The regulations on e cigarettes vary considerably between countries. In some countries, such as New Zealand, e cigarettes are regulated as medicines and can only be purchased in pharmacies.

In other countries, including Denmark, Canada and Australia, they are subject to restrictions on sale, import and marketing. Complete bans are in place in Brazil, Norway and Singapore.

The UK Medicines and Healthcare Products Regulatory Agency says it will regulate e cigarettes as medicines when new European tobacco laws come into force.

Jeremy Mean of the UK Medicines and Healthcare Products Regulatory Agency (MHRA) said the government had concluded that e cigarettes currently on the market do not meet appropriate standards of safety, quality and efficacy.

Read the original news article

Read the ELF factsheet on e cigarettes

Duty free & tax free shopping allowances from the eu / duty free allowances from outside the eu – heathrow airport guide

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The following products are classed as Duty Free items

  • Cigarettes
  • Tobacco
  • Selected spirits

All other items are classed as Tax Free.

On July 1, 1999 changes to the Duty Free and Tax Free laws that apply to European Union countries came into effect. However, you can still buy a wide range of Duty and Tax Free goods when you travel abroad.

If you are flying outside the European Union you are entitled to your full allowance of goods at Tax and Duty Free prices.

If you are flying within the European Union you are entitled to Tax Free prices on fragrances, cosmetics and skincare photographic and electrical goods fashion and accessories gifts, jewellery and souvenirs. There are no longer any allowance restrictions on these Tax Free items.

Duty Free Allowance / Tax Free Allowance

When travelling from the EU to the UK you can bring in an unlimited amount of most goods you have bought in another EU country without paying tax or duty as long as tax was included in the price when you purchased the items, the items are for your own use, and have been transported to the UK by you. This includes gifts, but does not include any item that is intended to be used as payment or to be resold.

Although there are no limits on the amount of alcohol and tobacco you can bring in from the EU, a Customs Officer is more likely to ask about the purposes for which you hold the goods if you bring large quantities of them. This will most likely be the case if you appear at the airport with more than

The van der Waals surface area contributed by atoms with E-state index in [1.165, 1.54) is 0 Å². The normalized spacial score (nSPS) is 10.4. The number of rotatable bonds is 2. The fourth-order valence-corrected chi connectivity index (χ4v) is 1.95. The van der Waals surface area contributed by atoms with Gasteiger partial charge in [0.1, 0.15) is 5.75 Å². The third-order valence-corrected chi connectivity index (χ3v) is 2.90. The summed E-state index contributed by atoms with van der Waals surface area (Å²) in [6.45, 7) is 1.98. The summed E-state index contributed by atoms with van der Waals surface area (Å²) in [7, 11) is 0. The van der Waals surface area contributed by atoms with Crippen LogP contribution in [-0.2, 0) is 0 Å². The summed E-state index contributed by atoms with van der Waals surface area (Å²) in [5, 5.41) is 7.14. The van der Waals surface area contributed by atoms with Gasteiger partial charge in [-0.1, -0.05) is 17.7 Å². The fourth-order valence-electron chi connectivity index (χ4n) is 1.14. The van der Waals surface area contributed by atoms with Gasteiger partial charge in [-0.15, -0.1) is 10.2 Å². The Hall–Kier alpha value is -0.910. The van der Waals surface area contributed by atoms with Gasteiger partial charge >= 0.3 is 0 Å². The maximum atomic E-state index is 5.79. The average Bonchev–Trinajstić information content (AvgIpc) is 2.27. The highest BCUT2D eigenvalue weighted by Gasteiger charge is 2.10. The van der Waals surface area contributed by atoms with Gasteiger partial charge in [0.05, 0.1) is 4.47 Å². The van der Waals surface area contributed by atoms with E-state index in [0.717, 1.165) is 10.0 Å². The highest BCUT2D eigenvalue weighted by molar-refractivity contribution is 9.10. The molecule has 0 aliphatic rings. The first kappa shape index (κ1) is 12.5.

• 800 cigarettes, or 400 cigarillos, or 200 cigars, or 1 kg of smoking tobacco
  • 110 litres of beer
  • 10 litres of spirits
  • 90 litres of wine
  • 20 litres of fortified wine e.g. port or sherry

The EU countries currently include Austria, Belgium, Bulgaria, Cyprus (Greek part), Czech Republic, Denmark, Estonia, Finland, France, Germany, Greece, Hungary, Irish Republic, Italy, Latvia, Lithuania, Luxembourg, Malta, Netherlands, Poland, Portugal, Romania, Slovakia, Slovenia, Spain (but not the Canary Islands), Sweden and the United Kingdom (but not the Channel Islands).

When travelling from outside the EU to the UK you are allowed to bring in the following amount of duty/tax free goods, provided you travel with the items and do not intend to sell them (if you go over this allowance, you may have to pay duty and/or tax)

  • 200 cigarettes, or 100 cigarillos, or 50 cigars, or 250g of tobacco
  • 4 litres of still wine
  • 1 litre of spirits or strong liqueurs over 22% volume or 2 litres of fortified wine, sparkling wine or other liqueurs that are less than 22% volume
  • 16 litres of beer
  • up to f390 worth of all other goods including gifts, perfume and souvenirs (f270 if arriving by private plane or private boat)

Please note From Dec 1 2008 you can ‘mix and match’ products in the alcohol category, and the tobacco category, provided you do not exceed your total allowance. For example you could bring in 100 cigarettes and 25 cigars, which is 50 per cent of your cigarette allowance and 50 per cent of your cigar allowance.